For a little effort, the payoff is big: From grassy crests and rocky promontories, take in 180-degree views out across the Strait of Juan de Fuca, encompassing the entire range of the Olympic Mountains in one direction.

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LOPEZ ISLAND, San Juan County – “Island time” is what you come to appreciate once you get off the ferry and feel your heart slow as you encounter the first passing cars whose drivers wave as you go by.

It’s what you experience as you wait — and maybe wait some more — while the supermarket clerk chats happily with a passing neighbor. Maybe you start to get irked, and then you remember it: “I’m not in the city, so what’s my hurry?”

When you’re on island time, it might seem unnecessary to seek out even greater isolation on a hike. But Lopez Island affords one easy walk through enchanting woods to a wild, salty viewpoint that might just be the high point of your trip.

The hike: An almost-flat round trip journey of 2.2 miles, with less than 200 feet of elevation gain from Watmough Bay to Point Colville, the southeasternmost spur of Lopez Island and one of the more accessible pieces of the newly designated San Juan Islands National Monument.

For a little effort, the payoff is big: From grassy crests and rocky promontories, take in 180-degree views out across the Strait of Juan de Fuca, encompassing the entire range of the Olympic Mountains in one direction. Turn the other way for a surprising peek at arching Deception Pass Bridge, almost 8 miles away, across Rosario Strait. (Binoculars help.) Expect windy drama, and, on a stormy day, dress for it.

Accessibility: Not wheelchair-accessible. The first half of this loop can be completed easily by children and less-hardy adults. Leashed dogs OK; no bikes or horses.

Along the way: The best parking is at nearby Watmough Bay Preserve, and you’ll miss a treat if you don’t start or end with a stroll to the bay, following a tunnel-like path through alders, sword ferns and nettles, and past a cattail marsh alive with the cheerful “chirr-eee” of red-wing blackbirds. After 5 minutes of walking, you’ll emerge at a driftwood-strewn sand-and-pebble beach.

A protected cleft with a view of snowy Mount Baker bordered by a soaring rock cliff, the bay is a good prelude to the awe you’ll feel at Point Colville (named for the 19th-century governor of the Hudson’s Bay Co., which developed agriculture in the San Juans.

Return to the parking lot, walk back up the entry lane 0.1 mile and turn left on Watmough Head Road. You won’t go far before reaching a sign declaring that “county road ends” — as will the pavement. From there, you’ll find a dirt lane, rutted and bumpy enough to make you glad you left the family sedan behind. (Besides, the trailhead has sparse parking.)

In about a half-mile, you’ll hit an unmarked trailhead among giant, fire-scarred Douglas firs. (A gate leading to a private home is a cue if you’ve gone too far.) Go right into the trees and you’ll quickly find a trailhead sign (hidden from the road, oddly) and a thoughtfully provided bike rack (cycling is prohibited on the trail ahead). On the day we visited, there were also loaner dog leashes emblazoned with “San Juan Islands National Monument” available.

The trail meanders through 100- to 200-foot-tall firs and cedars – don’t trip over the braided roots. Lush salal soon surrounds you. The fir-needle carpet makes these old woods hushed and eerie, save for the occasional overhead roar of jets from nearby Whidbey Naval Air Station. Bring bug repellent for this stretch, which deviates from the bucolic pastureland of much of Lopez.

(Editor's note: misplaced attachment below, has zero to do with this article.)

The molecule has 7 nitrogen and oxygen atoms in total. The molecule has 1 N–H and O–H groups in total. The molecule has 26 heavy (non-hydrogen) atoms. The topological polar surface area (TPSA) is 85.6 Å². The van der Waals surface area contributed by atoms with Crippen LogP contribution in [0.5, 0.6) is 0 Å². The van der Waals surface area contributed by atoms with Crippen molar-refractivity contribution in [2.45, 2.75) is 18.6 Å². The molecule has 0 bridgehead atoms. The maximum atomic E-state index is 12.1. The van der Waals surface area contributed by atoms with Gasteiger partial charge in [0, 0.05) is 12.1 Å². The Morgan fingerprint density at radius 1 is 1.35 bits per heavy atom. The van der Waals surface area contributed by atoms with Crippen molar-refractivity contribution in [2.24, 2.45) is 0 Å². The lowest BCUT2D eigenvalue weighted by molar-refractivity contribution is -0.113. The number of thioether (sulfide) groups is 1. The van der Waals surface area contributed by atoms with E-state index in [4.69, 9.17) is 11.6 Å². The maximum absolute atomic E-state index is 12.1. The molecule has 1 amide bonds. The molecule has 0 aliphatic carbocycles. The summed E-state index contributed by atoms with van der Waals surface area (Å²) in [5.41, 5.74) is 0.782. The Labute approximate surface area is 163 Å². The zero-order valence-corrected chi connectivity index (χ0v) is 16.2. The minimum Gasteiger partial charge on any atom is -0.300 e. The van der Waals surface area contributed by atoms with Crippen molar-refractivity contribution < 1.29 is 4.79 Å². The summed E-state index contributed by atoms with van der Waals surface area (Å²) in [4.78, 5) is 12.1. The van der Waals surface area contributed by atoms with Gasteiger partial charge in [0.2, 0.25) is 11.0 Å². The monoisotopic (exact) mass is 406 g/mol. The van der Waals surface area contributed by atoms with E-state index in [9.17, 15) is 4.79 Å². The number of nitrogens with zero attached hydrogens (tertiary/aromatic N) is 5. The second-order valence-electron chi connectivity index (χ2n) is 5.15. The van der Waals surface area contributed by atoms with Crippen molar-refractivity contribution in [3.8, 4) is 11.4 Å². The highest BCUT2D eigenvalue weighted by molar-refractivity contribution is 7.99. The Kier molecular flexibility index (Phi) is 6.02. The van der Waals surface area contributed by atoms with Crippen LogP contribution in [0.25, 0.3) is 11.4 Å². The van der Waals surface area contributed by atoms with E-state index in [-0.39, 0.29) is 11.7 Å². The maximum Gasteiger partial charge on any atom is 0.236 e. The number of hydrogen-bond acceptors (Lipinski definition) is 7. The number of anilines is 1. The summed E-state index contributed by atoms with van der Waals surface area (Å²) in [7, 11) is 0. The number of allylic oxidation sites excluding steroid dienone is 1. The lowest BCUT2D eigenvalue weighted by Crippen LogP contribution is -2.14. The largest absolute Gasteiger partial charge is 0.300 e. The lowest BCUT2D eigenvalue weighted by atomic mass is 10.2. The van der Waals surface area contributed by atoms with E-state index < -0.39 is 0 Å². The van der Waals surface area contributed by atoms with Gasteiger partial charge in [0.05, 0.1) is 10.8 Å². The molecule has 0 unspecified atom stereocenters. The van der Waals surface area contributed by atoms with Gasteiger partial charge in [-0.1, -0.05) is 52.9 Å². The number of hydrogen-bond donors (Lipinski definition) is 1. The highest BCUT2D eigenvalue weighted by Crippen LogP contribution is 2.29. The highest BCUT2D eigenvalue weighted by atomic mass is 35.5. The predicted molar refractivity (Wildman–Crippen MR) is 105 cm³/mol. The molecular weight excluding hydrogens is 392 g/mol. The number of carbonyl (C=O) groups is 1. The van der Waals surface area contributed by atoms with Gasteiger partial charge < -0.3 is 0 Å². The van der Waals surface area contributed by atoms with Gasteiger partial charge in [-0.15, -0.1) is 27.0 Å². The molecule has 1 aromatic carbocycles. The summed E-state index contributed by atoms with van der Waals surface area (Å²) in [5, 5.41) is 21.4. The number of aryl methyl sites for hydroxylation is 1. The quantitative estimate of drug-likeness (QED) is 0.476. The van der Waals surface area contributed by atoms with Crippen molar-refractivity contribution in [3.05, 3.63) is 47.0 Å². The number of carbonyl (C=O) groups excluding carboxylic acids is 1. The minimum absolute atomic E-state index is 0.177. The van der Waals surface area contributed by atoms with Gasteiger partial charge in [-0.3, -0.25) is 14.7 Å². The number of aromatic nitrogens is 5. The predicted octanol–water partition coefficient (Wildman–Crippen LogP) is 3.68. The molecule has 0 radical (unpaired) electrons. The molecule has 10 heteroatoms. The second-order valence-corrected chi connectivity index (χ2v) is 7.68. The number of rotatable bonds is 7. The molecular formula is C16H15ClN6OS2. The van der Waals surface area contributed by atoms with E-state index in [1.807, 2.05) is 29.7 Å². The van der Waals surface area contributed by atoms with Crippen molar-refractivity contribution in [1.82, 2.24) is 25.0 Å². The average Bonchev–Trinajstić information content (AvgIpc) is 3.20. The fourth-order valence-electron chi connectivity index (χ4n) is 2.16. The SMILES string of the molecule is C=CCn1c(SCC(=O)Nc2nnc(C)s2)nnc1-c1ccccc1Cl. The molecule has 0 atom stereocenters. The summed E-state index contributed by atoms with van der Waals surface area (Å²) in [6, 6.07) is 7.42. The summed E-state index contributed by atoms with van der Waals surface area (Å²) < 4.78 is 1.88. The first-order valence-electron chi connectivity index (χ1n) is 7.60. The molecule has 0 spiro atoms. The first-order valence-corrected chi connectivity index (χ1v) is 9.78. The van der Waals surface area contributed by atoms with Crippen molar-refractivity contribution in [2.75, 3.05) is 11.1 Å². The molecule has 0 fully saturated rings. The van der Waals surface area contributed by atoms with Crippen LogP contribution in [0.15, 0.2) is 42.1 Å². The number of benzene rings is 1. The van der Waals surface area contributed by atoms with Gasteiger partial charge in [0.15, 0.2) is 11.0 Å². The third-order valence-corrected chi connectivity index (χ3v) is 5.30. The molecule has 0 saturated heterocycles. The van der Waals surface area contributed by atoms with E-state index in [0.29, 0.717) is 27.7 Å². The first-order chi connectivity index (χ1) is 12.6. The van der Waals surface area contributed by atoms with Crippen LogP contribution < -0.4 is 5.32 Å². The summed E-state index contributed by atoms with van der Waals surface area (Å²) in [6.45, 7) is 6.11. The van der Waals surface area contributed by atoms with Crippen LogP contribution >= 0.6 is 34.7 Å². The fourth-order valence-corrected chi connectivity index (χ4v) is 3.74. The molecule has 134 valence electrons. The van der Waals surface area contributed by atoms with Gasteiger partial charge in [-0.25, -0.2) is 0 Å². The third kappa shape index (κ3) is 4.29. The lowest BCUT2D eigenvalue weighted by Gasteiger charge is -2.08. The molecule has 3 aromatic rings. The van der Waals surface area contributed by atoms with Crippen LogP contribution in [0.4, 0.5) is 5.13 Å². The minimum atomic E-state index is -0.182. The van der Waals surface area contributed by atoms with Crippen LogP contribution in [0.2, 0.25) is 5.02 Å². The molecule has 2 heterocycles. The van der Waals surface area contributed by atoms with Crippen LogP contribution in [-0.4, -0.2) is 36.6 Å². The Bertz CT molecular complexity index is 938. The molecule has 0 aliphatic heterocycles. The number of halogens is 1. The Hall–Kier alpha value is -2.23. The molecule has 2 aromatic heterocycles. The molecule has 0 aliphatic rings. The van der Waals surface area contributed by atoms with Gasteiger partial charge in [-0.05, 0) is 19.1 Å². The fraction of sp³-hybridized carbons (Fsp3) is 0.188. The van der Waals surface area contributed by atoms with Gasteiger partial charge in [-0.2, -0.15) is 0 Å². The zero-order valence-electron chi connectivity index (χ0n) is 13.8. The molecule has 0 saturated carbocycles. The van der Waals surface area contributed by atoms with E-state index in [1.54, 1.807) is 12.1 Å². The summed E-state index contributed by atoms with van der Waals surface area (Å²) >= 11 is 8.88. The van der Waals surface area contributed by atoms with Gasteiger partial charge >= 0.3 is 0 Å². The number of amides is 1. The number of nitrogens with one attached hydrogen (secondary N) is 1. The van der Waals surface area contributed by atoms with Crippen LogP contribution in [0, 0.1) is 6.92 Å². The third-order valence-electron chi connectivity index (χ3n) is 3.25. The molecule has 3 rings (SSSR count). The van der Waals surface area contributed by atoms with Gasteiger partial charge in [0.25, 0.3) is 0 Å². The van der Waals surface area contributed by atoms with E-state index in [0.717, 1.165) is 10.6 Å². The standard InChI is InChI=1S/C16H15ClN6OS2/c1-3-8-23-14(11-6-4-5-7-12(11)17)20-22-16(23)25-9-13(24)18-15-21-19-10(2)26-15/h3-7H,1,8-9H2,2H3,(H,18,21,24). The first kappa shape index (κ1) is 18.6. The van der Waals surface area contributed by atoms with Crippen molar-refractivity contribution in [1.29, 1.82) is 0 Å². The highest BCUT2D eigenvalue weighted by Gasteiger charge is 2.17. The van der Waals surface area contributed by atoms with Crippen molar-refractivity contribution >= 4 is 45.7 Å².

At an unmarked fork, go right for the easiest route; it’s a loop.

The trail soon hits crests where native grasses grow, alongside in-season wildflowers typical of the San Juans, and dramatically wind-sculpted blue-tinged spruces. Underfoot, spare the delicate lichen on rocks as you find a perch for the best view. When I visited in June, tiny blue bellflowers and low-growing Oregon grape also accented the straw-colored slopes.

Here, the forest silence dissipates as the open hillside erupts in robust birdsong.

“Oh, this is lovely!” exclaimed my daughter at almost every turn.

To the right, wander down to a spur that travels above shore rocks. It’ll take you to a viewpoint that resembles an amphitheater for marine life at low tide. The day we went, we spotted pulsing jellies, swaying sea lettuce and beds of bull kelp tangled like Poseidon’s hair after a night of drinking.

Beyond, signs mark the end of public lands.

Bring binoculars to peer at sea birds diving and swimming off nearby Castle Island (aptly named). Pigeon guillemots, with their distinctive white wing stripe, dart in and out of roosts on the cliff face.

As we munched on sack lunches on a high rock, a whale-watching boat from Anacortes zoomed past, its deck crowded with hopeful day-trippers.

For your return, follow the path eastward around the point, which requires sturdy footwear — there are some precarious toeholds on striated rocks above sheer drop-offs. Hang on tight to dogs and little ones. You can also go back the way you came for a less challenging walk.

Rewards of the more challenging route include a nice view of Mount Erie, Mount Baker and Deception Pass just before the path returns to forest. Listen for the gentle clanging of a bell buoy on Rosario Strait.

Details: No permits required. Watmough Bay is jointly managed by San Juan County Land Bank and the U.S. Bureau of Land Management. Vault toilet at Watmough Bay parking lot.

Getting there: Take Washington State Ferries ( from Anacortes to Lopez Island. On the island’s south end, follow Mud Bay Road southeast to a right turn on Aleck Bay Road. In a half-mile, continue straight on Watmough Head Road, and in 0.9 mile, go left at the small sign for Watmough Bay Preserve.

More information: San Juan Islands National Monument:, or San Juan County Land Bank: